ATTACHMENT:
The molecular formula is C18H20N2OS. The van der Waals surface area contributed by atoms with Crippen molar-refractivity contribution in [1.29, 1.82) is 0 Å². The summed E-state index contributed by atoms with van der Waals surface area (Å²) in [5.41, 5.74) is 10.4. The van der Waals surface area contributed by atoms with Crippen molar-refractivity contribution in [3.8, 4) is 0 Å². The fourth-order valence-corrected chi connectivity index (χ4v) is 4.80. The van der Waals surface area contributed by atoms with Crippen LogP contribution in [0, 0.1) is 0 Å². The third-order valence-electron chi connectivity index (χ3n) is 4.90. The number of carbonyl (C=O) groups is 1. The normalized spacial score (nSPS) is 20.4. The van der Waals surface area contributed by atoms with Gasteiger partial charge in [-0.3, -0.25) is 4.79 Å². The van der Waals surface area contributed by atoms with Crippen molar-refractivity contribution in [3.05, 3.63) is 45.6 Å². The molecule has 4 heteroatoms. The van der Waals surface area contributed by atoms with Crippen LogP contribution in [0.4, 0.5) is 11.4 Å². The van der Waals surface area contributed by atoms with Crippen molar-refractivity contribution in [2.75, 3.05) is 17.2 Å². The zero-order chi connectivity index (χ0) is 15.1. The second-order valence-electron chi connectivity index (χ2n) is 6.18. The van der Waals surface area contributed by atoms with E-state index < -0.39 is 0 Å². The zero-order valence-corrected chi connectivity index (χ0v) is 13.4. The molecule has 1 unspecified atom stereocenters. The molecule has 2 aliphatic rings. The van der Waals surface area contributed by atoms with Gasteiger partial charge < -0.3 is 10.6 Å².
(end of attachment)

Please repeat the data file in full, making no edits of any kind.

The molecular formula is C18H20N2OS. The van der Waals surface area contributed by atoms with Crippen molar-refractivity contribution in [1.29, 1.82) is 0 Å². The summed E-state index contributed by atoms with van der Waals surface area (Å²) in [5.41, 5.74) is 10.4. The van der Waals surface area contributed by atoms with Crippen molar-refractivity contribution in [3.8, 4) is 0 Å². The fourth-order valence-corrected chi connectivity index (χ4v) is 4.80. The van der Waals surface area contributed by atoms with Crippen LogP contribution in [0, 0.1) is 0 Å². The third-order valence-electron chi connectivity index (χ3n) is 4.90. The number of carbonyl (C=O) groups is 1. The normalized spacial score (nSPS) is 20.4. The van der Waals surface area contributed by atoms with Gasteiger partial charge in [-0.3, -0.25) is 4.79 Å². The van der Waals surface area contributed by atoms with Crippen molar-refractivity contribution in [3.05, 3.63) is 45.6 Å². The molecule has 4 heteroatoms. The van der Waals surface area contributed by atoms with Crippen LogP contribution in [0.4, 0.5) is 11.4 Å². The van der Waals surface area contributed by atoms with Crippen molar-refractivity contribution in [2.75, 3.05) is 17.2 Å². The zero-order chi connectivity index (χ0) is 15.1. The second-order valence-electron chi connectivity index (χ2n) is 6.18. The van der Waals surface area contributed by atoms with E-state index < -0.39 is 0 Å². The zero-order valence-corrected chi connectivity index (χ0v) is 13.4. The molecule has 1 unspecified atom stereocenters. The molecule has 2 aliphatic rings. The van der Waals surface area contributed by atoms with Gasteiger partial charge < -0.3 is 10.6 Å².